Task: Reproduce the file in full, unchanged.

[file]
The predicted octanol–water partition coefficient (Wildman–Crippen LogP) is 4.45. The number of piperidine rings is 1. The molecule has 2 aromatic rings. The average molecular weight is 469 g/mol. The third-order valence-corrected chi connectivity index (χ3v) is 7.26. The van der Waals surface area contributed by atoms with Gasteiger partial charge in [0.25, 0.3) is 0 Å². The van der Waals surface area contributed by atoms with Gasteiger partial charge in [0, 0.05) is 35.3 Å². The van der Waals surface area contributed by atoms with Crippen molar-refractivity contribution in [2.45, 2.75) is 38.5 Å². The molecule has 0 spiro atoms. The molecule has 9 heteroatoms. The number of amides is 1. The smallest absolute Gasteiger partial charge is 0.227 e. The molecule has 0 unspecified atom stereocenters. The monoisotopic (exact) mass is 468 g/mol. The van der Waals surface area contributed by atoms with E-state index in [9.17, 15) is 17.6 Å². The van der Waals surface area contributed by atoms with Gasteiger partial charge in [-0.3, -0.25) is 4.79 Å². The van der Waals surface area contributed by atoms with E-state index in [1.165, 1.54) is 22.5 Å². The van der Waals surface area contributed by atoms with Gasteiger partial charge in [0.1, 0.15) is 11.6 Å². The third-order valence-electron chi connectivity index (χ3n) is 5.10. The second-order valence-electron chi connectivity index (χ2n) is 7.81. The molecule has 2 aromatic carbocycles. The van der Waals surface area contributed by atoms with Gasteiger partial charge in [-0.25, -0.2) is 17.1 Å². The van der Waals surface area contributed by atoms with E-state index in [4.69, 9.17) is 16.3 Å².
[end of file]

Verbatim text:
The predicted octanol–water partition coefficient (Wildman–Crippen LogP) is 4.45. The number of piperidine rings is 1. The molecule has 2 aromatic rings. The average molecular weight is 469 g/mol. The third-order valence-corrected chi connectivity index (χ3v) is 7.26. The van der Waals surface area contributed by atoms with Gasteiger partial charge in [0.25, 0.3) is 0 Å². The van der Waals surface area contributed by atoms with Gasteiger partial charge in [0, 0.05) is 35.3 Å². The van der Waals surface area contributed by atoms with Crippen molar-refractivity contribution in [2.45, 2.75) is 38.5 Å². The molecule has 0 spiro atoms. The molecule has 9 heteroatoms. The number of amides is 1. The smallest absolute Gasteiger partial charge is 0.227 e. The molecule has 0 unspecified atom stereocenters. The monoisotopic (exact) mass is 468 g/mol. The van der Waals surface area contributed by atoms with E-state index in [9.17, 15) is 17.6 Å². The van der Waals surface area contributed by atoms with Gasteiger partial charge in [-0.3, -0.25) is 4.79 Å². The van der Waals surface area contributed by atoms with E-state index in [1.165, 1.54) is 22.5 Å². The van der Waals surface area contributed by atoms with Gasteiger partial charge in [0.1, 0.15) is 11.6 Å². The third-order valence-electron chi connectivity index (χ3n) is 5.10. The second-order valence-electron chi connectivity index (χ2n) is 7.81. The molecule has 2 aromatic carbocycles. The van der Waals surface area contributed by atoms with Gasteiger partial charge in [-0.25, -0.2) is 17.1 Å². The van der Waals surface area contributed by atoms with E-state index in [4.69, 9.17) is 16.3 Å².